Growing up where I did, we heard smart a lot. “You look smart today,” “is the party going to be smart?” “That’s a smart jumper!” Natty falls into the same category, but we didn’t hear it as much. It was old fashioned to my ears, and most people fell back on “smart” to describe something that looked especially fancy. Natty is more clothing-specific, I have always felt, and really how much can you describe clothing when you’re five?
Time is funny, though, and the mind plays tricks. Associations slide in and out of the dusty corners of my mind. Being dyslexic adds a layer of encryption that is random and undiscerning. Known words evolve and expand; the more I read, the more baggage I give to any word. When I read a novel expression, one that strips bare a known word and dresses it back up in new clothes, I revisit the word in my own mind. I stand back and reimagine the word in this new light, and see how it glitters differently now. I smooth the dust from it, I turn it just so. Sometimes, I turn my back and the word shakes itself and returns to its usual, expected form. Sometimes, however, I find myself retracing my steps to my freshly disheveled word, delighting in the weirdness, and so it finds itself stuck, only visiting its former self but no longer living with that association.
Once in awhile, I visit a word, and it has changed by itself. I am nervous around these words. I know the word that I know isn’t the word that other people know. It’s a stranger, lurking in my mind. I don’t know who else it has been visiting. I don’t know if it’s rubbing off on other words; the mutation may be catching. I don’t always know how it’s different, or why. This is how dyslexia manifests for me. Maybe everyone experiences gradual dissonance with words; I don’t know.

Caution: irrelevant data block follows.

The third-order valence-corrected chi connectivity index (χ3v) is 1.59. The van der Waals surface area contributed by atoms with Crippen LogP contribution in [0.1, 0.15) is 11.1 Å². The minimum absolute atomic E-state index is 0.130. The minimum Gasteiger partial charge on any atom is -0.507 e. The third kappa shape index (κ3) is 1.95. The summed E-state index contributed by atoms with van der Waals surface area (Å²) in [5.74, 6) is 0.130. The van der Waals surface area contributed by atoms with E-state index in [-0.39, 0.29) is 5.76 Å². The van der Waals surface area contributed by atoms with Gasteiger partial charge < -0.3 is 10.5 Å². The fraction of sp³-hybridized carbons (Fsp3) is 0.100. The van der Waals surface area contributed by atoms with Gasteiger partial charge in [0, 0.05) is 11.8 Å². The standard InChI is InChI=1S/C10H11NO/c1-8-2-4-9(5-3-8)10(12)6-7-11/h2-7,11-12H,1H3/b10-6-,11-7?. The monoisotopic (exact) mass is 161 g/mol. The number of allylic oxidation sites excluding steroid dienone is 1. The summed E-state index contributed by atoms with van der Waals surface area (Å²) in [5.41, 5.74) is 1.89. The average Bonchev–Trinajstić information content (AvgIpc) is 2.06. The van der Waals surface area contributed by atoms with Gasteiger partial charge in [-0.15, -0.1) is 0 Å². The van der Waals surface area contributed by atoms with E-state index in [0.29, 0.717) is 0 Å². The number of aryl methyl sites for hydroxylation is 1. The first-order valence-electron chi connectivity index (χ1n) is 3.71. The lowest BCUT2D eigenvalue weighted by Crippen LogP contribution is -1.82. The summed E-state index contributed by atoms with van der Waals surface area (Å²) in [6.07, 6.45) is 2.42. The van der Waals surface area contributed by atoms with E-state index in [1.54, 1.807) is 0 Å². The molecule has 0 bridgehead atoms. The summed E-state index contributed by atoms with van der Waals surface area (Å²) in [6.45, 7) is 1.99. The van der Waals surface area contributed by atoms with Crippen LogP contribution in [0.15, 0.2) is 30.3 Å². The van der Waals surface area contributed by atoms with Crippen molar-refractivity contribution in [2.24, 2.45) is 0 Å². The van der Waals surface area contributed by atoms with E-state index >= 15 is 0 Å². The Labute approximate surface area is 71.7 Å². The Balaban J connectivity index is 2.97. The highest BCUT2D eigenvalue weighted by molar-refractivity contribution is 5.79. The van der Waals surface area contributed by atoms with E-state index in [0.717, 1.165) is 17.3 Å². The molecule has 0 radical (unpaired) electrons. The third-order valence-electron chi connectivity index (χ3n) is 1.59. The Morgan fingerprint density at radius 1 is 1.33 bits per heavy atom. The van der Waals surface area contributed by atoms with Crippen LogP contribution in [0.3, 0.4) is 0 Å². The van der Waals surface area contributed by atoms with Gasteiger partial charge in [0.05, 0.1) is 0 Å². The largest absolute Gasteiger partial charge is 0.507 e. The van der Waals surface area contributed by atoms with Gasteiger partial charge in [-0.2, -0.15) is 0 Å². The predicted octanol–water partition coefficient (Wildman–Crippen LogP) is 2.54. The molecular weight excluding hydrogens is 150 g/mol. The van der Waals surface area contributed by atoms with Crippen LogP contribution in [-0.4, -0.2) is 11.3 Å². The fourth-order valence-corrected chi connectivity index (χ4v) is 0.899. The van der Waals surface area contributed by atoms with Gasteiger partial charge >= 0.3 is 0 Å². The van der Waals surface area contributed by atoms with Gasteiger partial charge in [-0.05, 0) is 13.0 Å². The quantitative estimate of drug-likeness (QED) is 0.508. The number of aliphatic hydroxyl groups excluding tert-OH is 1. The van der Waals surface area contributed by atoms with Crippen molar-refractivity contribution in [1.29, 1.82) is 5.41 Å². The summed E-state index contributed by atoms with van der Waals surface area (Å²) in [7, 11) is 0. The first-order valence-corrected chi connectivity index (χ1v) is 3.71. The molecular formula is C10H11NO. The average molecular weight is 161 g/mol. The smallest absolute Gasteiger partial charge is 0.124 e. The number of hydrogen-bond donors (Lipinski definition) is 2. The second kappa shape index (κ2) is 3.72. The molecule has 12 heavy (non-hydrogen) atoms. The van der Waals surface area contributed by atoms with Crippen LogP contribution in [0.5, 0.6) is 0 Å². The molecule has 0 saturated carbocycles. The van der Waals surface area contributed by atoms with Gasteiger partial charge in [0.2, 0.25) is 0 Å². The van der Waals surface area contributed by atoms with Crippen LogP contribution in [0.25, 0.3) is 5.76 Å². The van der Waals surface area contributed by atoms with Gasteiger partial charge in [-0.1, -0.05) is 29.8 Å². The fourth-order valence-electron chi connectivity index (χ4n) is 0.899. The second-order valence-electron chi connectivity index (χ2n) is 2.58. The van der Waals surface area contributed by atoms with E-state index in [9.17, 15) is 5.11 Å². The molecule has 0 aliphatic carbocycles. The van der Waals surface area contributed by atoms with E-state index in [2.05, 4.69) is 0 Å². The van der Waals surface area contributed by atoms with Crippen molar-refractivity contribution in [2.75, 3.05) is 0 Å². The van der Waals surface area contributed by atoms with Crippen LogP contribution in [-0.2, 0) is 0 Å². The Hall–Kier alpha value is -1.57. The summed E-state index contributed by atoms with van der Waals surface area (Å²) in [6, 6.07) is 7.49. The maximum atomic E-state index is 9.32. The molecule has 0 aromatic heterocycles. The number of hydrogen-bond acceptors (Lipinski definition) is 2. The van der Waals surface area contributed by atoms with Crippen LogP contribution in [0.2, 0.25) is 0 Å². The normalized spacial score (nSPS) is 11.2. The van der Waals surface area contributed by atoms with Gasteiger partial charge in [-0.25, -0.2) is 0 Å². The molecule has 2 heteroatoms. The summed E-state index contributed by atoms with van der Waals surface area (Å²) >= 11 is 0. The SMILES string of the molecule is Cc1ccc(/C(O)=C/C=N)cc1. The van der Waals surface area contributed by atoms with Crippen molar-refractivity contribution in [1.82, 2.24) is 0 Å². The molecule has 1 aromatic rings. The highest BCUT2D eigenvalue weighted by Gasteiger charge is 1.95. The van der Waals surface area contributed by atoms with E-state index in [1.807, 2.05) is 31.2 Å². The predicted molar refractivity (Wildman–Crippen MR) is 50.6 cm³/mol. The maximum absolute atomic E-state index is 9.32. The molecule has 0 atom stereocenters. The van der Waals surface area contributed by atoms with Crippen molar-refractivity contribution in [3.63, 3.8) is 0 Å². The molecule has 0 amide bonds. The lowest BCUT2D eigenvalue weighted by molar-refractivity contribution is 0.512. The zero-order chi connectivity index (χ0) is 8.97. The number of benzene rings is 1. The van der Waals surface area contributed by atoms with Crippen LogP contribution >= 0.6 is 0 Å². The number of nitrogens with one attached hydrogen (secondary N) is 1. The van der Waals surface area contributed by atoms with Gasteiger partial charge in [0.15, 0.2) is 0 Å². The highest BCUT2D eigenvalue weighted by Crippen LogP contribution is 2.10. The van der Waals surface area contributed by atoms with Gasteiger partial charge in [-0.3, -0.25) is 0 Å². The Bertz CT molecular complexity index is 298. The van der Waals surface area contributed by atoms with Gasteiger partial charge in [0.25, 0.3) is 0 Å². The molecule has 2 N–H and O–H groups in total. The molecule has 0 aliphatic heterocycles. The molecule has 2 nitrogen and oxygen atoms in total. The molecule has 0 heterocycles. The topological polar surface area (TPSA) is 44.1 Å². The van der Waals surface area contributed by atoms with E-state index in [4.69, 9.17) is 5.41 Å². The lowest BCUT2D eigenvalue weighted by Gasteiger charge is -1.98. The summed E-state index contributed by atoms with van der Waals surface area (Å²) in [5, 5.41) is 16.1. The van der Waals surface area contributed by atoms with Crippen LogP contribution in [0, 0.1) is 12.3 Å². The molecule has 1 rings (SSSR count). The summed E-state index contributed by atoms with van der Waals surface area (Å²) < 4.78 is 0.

Some words are mischievous. They are the kid in class who pushes boundaries. The word is a trickster and doesn’t mind being dealt wrongly — in fact, delights in it. These are words I just learned wrong, and know they are wrong, but I can’t break the association. Like breaking a child of a beloved lovey or pacifier, these words cling, stubborn, willful, eternally prepared to resist. Sometimes other words see the fun that these words have, and join the revels. These words are the bastards, of course. These words are the kids whose parents have to repeatedly ask, in frustration and exasperation, “if all your friends jumped off a bridge…”.
Natty is one of these, for me. Natty is a follower, with low inclinations. Natty first awoke to the possibilities of ill repute when Natural Ice and Keystone first entered my lexicon. Of course, the only beer worse than Keystone is Natty Ice. It is base. It is cheap. It is the sole of a $4 shoe that is separating, flapping madly to no purpose, tripping you. It is the smell of a beach arcade at 5:15am, after the tide has rushed back to the horizon. It is the sticky underside of a hightop table in a bar. Natty Ice is so bad, it has infected natty by association. And natty is thrilled to be on such an adventure. Natty, who was once the smartest, wearing fancy dress even on the greyest days, now is enthusiastically holding up tatters, grasping a ripped pair of Spanx many sizes too big while wrapping up in a lurid pink boa that’s missing too many feathers. Natty has a pair of sunglasses with a lens missing and a dirty cup full of something oily. Natty is a mess, and natty doesn’t care.
This is my entry for the Daily Post one-word prompt: natty.